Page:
Wednesday, December 23, 2009

Eggnog Recipe

After reading about the popular American Christmas tipple, eggnog, for years, I finally took the plunge and made some last weekend. We loved it, and I'm probably making another batch tonight for tomorrow's Christmas Eve dinner, and then another one for the New Year's Eve party. The recipe below is based on Melissa's and Elise's recipes, and make an excellent Christmas-time drink.

(Eggnogi jõulujook)
1 litre (serves about 6)

4 large eggyolks
100 g caster sugar
500 ml milk (2 cups)
1 vanilla pod
1 cinnamon stick
250 ml whipping cream
2 Tbsp bourbon whisky
2 Tbsp dark rum

freshly grated nutmeg, to serve

In a large bowl, whisk egg yolks until frothy, then slowly beat in the sugar, whisking until fluffy.
Combine milk, cinnamon stick and vanilla pod (halved lengthwise) in a thick-bottomed saucepan. Slowly heat mixture on medium heat until it is steaming hot. Do not boil! (If you're not in a hurry, then remove the saucepan from the heat and let infuse for 30 minutes. Slowly reheat again before proceeding).
Temper the eggs by slowly adding ladlefuls of hot milk mixture into the eggs, whisking constantly. Pour the mixture back into the saucepan.
Cook on medium heat, stirring constantly with a wooden spoon, until it begins to thicken slightly, and coats the back of the spoon (candy thermometer should show 71C). Do not allow the mixture to boil, or the heat will curdle the egg yolks!
Remove from heat and immediately stir in the lukewarm cream (this will bring the temperature down and keep it from curdling).
Remove the vanilla pod and cinnamon stick. Cool until lukewarm, then stir in the bourbon and rum.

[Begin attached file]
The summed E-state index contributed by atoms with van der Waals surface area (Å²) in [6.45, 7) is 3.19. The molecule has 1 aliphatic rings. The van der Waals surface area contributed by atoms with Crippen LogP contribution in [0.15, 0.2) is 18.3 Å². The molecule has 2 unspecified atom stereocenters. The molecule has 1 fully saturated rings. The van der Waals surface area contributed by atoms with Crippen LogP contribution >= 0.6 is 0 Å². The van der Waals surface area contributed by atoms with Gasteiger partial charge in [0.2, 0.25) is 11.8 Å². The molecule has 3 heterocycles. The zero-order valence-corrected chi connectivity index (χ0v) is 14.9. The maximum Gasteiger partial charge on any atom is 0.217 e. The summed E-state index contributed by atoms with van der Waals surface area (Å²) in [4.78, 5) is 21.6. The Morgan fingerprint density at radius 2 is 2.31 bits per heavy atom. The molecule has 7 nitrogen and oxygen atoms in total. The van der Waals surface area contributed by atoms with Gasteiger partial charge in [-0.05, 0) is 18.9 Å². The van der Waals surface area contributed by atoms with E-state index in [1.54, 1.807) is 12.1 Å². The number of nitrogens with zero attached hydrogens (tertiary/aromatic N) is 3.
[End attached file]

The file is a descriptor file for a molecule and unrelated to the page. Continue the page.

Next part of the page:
Chill before serving. NB! Grate some nutmeg on each serving!!


Katrina said...

yumi! I remember in Estonia they used to sell bottles of alcohol which I thought was the eggnog, which was locally I completely dreaming it up?:)

Puhvis Kukk said...

Pille, you really ought to try the uncooked version - much more refreshing and light. I have a recipe up on my website.

Jacob said...

In the US it's customary to grate nutmeg onto eggnog just before serving, but I'll have to try the cardamom next time - it sounds divine.

Anonymous said...

Pille, I do believe our American eggnog is a close cousin of British posset - I am sure we got the idea from the Brits! I am going to have to try cardamom in my eggnog; I think it would be a nice variation on the traditional nutmeg. I agree with the others that uncooked eggnog is lighter and more refreshing; some have an issue with uncooked eggs, but if you know your egg source, you should be fine.

Roxy said...

Just what you need when it's -10 in Berlin!

Kat said...

Jaa! mina olen ka aastaid mõelnud selle peale, et peaks proovima seda teha, aga pole julgenud. Sinu oma näeb fantastiline välja.

Claudia said...

No need to buy it when it's not that difficult to whip up. And, with the egg whites you could do a couple of chocolate souffles. Thanks Pille

Diana Didona said...

Winter Holidays as beautiful and quiet, which will fill the soul with joy, confidence, hope and love!

Pille said...

Katrina - I've never bought a similar drink in Estonia, but they do sell a local egg liqueur.

Puhvis Kukk - I'll check it out soon! However, this was really light as well, and smooth and silky. Exactly my cup of tea! :P

Jacob, I meant nutmeg, not cardamom, sorry!!! :)

Anon. - I'll need to look up some Posset recipes. Perhaps Jane Grigson's English cookery??

Roxy - yep, this would hit the spot. Or some Glühwein :)

Kat - usu mind, see on imemaitsev :)

Claudia - I used mine for some peppermint-flavoured meringue kisses!

Diana - thanks!

AlchemistGeorge said...

This sounds good, I'd like to try this because I'm wondering how much the heating (cooking) thickens the mix. The non-cooking eggnog recipes I've made have been fairly thin - unless they are all air that has been whipped in.